Savannah Dietrich was raped. The rapists took photographs and circulated them at her school - but in a plea bargain, she was told that she was not allowed to tell people what had happened. She posted the names of her attackers on social media sites, risking a jail sentence and a fine. But is this justice?
Savannah is 16 years old. And she has to live with knowing that not only was she sexually assaulted while drunk, but that photographs of that assault have been circulated at her school, may exist online, and that her assailants got away with what she calls 'a slap on the wrist'. She was let down by the courts, as so many victims of rape are, and so she decided to seek justice in a way that is both more old-fashioned and more tech-savvy - naming and shaming, albeit online.
Both the court judgement, and her response to it raise serious issues for feminists, online activists and for freedom of speech. First, the judge made the decision to gag Savannah. The problem is, the assailants are also minors. The law protects minors, even those guilty of sex-related offenses. Should this be changed? I'm not sure. But the judge who sat this case is no fly-by-night. She was a social worker, working with abused and troubled kids, who put herself through law school. While there are a lot of problems with misogynist judges, I'm not sure that misogyny was the root cause here. So how did she end up giving two rapists a slap on the wrist?
The problem lies with the US court system. And how those who can afford private lawyers have a huge advantage over those who rely on court-appointed public prosecutors, people like Savannah. Public prosecutors, who are elected officials, are generally over-worked, and are more likely to put time in to cases that will win them some renown or possibly those that will help with their campaign in other ways. Savannah's case seemed unlikely to do either. With her assailants being minors, the case seemed unlikely to draw any publicity (the irony!), so when the private lawyers suggested a plea bargain, it would have been hard for the public prosecutor to find any reason to turn it down – and rape is notoriously difficult to prosecute. The judge would then have had little option but to accept the watered down plea bargain, and to issue the gag order. And Savannah, outraged, had to turn to the online community for justice.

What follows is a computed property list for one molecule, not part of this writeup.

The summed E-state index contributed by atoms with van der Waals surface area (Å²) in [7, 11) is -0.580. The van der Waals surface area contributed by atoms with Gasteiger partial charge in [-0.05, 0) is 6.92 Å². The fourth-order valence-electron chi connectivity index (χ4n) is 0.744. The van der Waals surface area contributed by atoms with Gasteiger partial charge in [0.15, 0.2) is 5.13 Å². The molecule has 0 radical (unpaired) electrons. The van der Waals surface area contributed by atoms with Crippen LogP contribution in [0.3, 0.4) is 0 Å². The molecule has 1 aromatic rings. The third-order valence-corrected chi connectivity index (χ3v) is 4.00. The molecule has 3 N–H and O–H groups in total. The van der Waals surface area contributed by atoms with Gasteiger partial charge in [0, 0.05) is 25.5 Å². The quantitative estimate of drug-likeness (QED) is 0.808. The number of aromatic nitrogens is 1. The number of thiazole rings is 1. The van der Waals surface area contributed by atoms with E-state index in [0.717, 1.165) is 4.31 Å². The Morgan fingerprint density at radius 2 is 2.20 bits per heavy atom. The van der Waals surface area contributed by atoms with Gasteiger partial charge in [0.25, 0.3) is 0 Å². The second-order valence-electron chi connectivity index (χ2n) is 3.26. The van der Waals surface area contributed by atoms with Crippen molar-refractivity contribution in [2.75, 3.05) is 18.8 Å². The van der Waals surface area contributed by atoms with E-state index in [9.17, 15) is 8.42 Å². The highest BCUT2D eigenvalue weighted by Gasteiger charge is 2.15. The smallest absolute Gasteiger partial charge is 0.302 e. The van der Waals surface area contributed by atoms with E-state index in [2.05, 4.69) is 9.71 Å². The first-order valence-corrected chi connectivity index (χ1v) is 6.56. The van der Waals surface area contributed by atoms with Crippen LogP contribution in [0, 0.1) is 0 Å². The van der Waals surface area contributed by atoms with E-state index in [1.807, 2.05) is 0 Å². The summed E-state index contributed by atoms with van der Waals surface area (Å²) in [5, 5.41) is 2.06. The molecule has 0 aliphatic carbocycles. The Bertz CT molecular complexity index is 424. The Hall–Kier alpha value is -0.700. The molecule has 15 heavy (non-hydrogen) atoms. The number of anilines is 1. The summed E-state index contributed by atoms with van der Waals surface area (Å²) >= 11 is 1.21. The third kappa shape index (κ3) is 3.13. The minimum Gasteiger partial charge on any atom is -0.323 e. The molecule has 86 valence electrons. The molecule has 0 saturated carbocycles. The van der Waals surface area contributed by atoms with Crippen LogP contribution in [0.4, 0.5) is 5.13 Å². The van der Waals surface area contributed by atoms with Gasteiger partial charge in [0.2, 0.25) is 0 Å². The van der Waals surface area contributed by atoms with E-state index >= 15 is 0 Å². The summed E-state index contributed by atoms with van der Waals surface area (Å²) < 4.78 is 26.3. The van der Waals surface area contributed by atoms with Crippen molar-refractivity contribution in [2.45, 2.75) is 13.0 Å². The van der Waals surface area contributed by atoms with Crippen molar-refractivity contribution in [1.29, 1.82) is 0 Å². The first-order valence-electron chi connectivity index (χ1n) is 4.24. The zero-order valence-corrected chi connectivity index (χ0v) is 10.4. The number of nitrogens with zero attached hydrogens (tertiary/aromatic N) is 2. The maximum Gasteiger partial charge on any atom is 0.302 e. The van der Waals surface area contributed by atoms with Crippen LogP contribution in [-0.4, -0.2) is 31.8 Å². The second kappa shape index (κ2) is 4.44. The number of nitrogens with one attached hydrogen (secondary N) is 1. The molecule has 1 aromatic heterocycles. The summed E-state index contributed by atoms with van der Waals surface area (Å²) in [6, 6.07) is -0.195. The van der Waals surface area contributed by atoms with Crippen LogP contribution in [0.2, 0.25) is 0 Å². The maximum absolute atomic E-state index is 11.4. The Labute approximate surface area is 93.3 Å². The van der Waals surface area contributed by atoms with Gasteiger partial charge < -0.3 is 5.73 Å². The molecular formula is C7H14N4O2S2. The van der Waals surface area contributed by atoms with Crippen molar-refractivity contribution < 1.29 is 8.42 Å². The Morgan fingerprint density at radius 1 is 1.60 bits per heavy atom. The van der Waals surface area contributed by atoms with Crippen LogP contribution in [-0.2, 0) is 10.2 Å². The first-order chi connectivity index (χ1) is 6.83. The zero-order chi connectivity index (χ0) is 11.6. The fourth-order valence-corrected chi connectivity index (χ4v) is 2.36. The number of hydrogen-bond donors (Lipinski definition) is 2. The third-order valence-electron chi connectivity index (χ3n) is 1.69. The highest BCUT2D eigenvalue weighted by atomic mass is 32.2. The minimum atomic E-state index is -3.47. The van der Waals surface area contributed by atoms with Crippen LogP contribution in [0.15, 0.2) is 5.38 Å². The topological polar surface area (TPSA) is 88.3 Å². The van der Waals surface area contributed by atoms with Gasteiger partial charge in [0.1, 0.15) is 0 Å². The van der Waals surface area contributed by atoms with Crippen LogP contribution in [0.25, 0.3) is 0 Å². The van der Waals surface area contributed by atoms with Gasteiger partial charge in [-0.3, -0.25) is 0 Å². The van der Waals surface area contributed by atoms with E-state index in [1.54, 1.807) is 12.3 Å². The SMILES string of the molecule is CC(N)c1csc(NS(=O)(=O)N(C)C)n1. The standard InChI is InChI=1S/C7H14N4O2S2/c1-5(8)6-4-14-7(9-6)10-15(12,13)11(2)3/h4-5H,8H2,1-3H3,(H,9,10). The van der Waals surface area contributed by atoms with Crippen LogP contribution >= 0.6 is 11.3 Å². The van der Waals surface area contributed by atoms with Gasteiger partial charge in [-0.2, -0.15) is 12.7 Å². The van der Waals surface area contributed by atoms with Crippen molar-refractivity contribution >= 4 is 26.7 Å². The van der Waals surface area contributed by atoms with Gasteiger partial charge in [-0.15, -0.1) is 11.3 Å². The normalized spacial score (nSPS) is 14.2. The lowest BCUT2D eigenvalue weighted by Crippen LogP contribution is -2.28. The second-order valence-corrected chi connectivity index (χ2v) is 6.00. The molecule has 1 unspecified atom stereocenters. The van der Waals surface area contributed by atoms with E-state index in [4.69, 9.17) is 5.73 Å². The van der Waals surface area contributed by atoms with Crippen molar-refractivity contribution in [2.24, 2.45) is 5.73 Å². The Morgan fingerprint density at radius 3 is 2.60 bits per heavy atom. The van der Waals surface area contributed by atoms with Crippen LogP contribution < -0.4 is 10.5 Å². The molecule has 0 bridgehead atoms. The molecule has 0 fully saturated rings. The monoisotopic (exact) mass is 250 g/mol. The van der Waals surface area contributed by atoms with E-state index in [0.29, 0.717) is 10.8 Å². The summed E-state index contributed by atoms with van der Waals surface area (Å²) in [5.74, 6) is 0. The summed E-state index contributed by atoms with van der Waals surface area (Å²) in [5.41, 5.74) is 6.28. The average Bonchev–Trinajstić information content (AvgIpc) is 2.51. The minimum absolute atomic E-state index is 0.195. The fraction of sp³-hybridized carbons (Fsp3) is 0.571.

The mechanics of this are peculiarly American. But the end result, a woman finding that there is no justice for rapists in the system, is practically universal. The confrontational Western-style court-room is not delivering justice for women, not just in rape, but in domestic violence and other crimes of power where men abuse women. It hasn't worked ever. Perhaps what's needed is to focus our outrage for Savannah on coming up with creative solutions that approach male violence against women in a radically different manner.